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COMP333: Algorithm Theory and Design

COMP333 Algorithm Theory and Design

Practical Week 6 - Divide&Conquer

A defective chessboard is a 2^k * 2^k board of squares with exactly one defective square. When k=0, there is only one possible defective chessboard.
You are required to tile a defective chessboard using triominoes.

 -------        -------       ----            ----
 |xx|xx|        |xx|xx|       |xx|            |xx|
 -------        -------       -------      ------- 
 |xx|              |xx|       |xx|xx|      |xx|xx|
 ----              ----       -------      -------   
In this tiling two triominoes may not overlap, triominoes should not cover the defective square, and triominoes must cover all other squares. (You can verify that (2^(2k) - 1) is divisible by 3. It is quite clear you can cover a defective chessboard when k=1. A Divide and Conquer strategy leads to an elegant solution to the defective chessboard problem. A natural partitioning of a 2^k * 2^k board into four 2^{k-1} * 2^{k-1} boards. One of the four chessboards has the defect. To convert the remaining three chess boards into defective boards, we place a triomino at the corner formed by these three. Using recursion we can tile the entire defective board. The recursion terminates when the chessboard has been reduced to 1*1. The following C++ program defective_chess gives a solution to the problem (up to k=6). Your task is to write the source code of this solution by filing the missing lines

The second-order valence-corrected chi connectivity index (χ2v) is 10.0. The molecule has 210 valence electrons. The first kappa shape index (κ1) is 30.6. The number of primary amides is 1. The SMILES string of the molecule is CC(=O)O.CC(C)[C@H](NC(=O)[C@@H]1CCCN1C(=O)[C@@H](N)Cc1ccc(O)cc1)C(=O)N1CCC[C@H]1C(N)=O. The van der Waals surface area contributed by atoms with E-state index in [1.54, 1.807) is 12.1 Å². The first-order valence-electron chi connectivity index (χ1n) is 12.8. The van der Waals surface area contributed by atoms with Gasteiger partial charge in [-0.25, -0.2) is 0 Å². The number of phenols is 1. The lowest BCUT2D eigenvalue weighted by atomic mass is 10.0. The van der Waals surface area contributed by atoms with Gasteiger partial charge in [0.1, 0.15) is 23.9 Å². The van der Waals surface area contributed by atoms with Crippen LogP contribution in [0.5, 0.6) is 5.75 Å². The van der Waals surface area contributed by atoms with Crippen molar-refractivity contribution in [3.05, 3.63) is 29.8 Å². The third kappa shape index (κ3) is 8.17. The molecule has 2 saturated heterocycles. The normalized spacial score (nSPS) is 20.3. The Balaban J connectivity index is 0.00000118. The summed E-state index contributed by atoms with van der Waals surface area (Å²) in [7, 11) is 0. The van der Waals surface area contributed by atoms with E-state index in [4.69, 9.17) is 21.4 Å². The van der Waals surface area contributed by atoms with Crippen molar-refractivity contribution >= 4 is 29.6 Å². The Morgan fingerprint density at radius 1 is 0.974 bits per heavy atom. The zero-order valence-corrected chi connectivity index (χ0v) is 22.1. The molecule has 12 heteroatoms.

left in the source file chess.cpp.
  1. Copy the solution program in your directory and run it.
  2. Read the source program, fill the missing lines, and compile with the "-Wno-deprecated" options. The defective tile is at position [dr][dc] (for defective row and column) and marked with a 0. The variable tile allows to number each triominoes differently.